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Thoughts from Pontevedra, Galicia, Spain

Random thoughts from a Brit in the North West. Sometimes serious, sometimes not. Quite often curmudgeonly.

Thoughts from Pontevedra, Galicia, Spain: 25 September 2020
25 September 2020 @ 11:20

Night’s candles are burnt out, and jocund day stands tiptoe on the misty mountain tops.

Spanish life is not always likeable but it is compellingly loveable.  

 - Christopher Howse: 'A Pilgrim in Spain'*  

Covid 19    

An extract from this UK article: Covid-19 can cast a “long shadow”.  Its aftermath effects include “fatigue, a racing heartbeat, shortness of breath, achy joints, foggy thinking, a persistent loss of sense of smell, and damage to the heart, lungs, kidneys, and brain”. One study suggests that the proportion of those who first catch the virus and then develop such persistent symptoms is about 15 per cent.  But there’s still much we don’t know about it and evidence is hard to come by.  Nonetheless, it is clearly wrong to claim that the Coronavirus is no worse than flu. The long shadow effect is also a reminder that one doesn’t either get Covid-19 and end up in hospital, or else not get it at all.  However, the UK, like other countries, would not be responding to the virus with a mix of shutdowns, new laws, voluntary action and testing were the Coronavirus not a killer. We believe that a choice between more mass lockdowns and a Swedish option would be the wrong one: the best policy to counter Covid-19 is mass testing.  But successful testing will inevitably go hand in hand with social distancing and other preventative action.  . . The scale, duration and sweep of anti-virus measures will ultimately be shaped not by the long shadow, but by death numbers. Mass lockdowns v a Swedish option is a flawed choice. But if Ministers can’t make mass testing work, it’s the one we’ll have.    

Living La Vida Loca in Spain and Galicia  

Well, the visit to the Tráfico yesterday went smoothly. But I didn't get a new sticker on my car registration document; instead I got a typed number. Which I rather felt I could have written in myself. But it would've been less 'official', of course, and so open to a fine. One of many things one can do in and around your car here which bring this risk.

As I expected, María came through on the word puella/poella for light rain. Here's the article she supplied on more than 70 words for 'rain' in Galician . . . P. S. I don't know what to make of James Rhodes, who seems to be even more enamoured of Spain (and Galicia) than any Hispanophile I'm aware of.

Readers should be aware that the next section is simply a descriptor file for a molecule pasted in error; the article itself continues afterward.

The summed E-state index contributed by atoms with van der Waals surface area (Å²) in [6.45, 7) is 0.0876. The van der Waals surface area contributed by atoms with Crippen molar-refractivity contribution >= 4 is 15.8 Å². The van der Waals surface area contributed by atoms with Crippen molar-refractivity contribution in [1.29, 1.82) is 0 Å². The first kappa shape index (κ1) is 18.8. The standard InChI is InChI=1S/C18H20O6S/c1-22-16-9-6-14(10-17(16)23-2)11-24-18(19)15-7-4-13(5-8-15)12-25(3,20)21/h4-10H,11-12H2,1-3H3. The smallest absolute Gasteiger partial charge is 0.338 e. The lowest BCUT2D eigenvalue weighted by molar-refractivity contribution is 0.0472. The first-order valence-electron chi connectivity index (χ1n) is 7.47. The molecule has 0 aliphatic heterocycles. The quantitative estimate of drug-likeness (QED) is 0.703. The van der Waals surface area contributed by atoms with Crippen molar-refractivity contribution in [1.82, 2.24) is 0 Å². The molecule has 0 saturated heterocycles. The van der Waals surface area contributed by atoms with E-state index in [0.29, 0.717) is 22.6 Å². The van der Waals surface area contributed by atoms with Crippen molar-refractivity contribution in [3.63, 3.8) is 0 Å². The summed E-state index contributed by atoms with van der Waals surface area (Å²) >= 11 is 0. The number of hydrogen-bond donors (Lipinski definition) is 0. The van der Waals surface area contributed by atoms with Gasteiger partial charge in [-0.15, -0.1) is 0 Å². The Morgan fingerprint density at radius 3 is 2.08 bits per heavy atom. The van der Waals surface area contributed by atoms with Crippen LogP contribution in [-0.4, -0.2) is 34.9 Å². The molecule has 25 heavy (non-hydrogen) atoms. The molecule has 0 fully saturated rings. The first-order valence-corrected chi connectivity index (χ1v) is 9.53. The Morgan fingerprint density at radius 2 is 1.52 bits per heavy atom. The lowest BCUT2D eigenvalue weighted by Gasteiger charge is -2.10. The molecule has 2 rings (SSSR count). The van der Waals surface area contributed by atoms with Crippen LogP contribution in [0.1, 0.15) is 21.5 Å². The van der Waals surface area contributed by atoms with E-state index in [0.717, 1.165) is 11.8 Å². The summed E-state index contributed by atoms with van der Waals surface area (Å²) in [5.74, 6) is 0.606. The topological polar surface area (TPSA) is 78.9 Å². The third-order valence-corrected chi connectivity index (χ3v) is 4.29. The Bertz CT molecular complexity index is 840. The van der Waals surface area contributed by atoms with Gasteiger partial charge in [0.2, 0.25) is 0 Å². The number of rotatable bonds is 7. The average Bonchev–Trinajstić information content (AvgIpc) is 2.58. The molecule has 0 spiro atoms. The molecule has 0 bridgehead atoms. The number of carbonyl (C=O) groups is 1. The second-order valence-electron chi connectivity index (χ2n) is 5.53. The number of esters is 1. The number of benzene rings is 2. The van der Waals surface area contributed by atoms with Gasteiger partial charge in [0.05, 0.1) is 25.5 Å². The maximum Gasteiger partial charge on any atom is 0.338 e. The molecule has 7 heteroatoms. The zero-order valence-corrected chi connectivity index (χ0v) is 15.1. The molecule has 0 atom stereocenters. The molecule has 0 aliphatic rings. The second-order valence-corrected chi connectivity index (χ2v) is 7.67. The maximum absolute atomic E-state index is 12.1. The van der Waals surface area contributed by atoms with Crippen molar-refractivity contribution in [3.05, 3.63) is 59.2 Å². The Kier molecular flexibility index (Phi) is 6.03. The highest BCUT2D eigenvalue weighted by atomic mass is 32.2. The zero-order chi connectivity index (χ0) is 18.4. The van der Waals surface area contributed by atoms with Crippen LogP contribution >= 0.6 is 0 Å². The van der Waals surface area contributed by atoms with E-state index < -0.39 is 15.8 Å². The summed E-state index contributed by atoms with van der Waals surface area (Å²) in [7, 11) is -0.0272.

Who'd be a weather forecaster on the eastern Atlantic coast? Last week, I had to cancel hotel bookings of a weekend Camino along our coast, because storms were forecast and no one wanted to risk lightening. In the event, the storms arrived 2 days early and the weekend was totally dry. As for this week, rain was forecast for every day but only arrived on Thursday. And, as I write, sun is pouring through my salón window.

Which reminds me . . . Yesterday lunchtime was the first time for months I had to go indoors to avoid the cold wind gusting down the narrow street I was sitting in. And a jacket was necessary in the evening, leaving me a tad despondent about the several winter months ahead.

Having been swerved past by someone on an e-scooter doing at least 20kph yesterday, I found this article of great interest. Both Santiago de Compostela and Pontevedra feature in it. 

Richard Ford had little time for 2 classes of people: 1. Brits who'd travelled through Spain and who - to sell their books - had created the myth of murderous robbers behind every tree or bush; and 2. Spanish doctors. As regards the latter, he naturally had an appropriate refrain or two: El médico llleva la plata pero el Dios es que sana. 'God cures but the doctor bags the money'. And: While thieves demand "Your money or your life," in most cases the doctor takes both. But he does show some sympathy for the medics as they have low status in Spain, and because: The Spanish medical man is shunned, not only from ancient prejudices and because he is dangerous like a rattlesnake, but from jealousies that churchmen entertain against a rival profession, which, if well-received, might come in for some share of the legacies and power-conferring secrets, which are easily obtained at deathbeds, when mind and body are deprived of strength. I guess things have changed.

María's Fallback Diary: Day 11  

English/Spanish

On Santa Rita, Rita, Rita, o que se da non se quita, María has suggested: ‘What you give, you can't take back’. My own thought had been: ‘Don't be an Indian-giver’ - A person who gives something and then demands it back.  

English 

A kermit: A permit allowing a truck driver to enter Kent, en route to France. A consequence of Brexit.

Finally . . . 

HT to Lenox Napier of Business Over Tapas for the news that there are 2,000 doctors and 3,000 nurses unemployed here in Spain. In total contrast with the UK.  

 

* A terrible book, by the way. Don't be tempted to buy it, unless you're a very religious Protestant.



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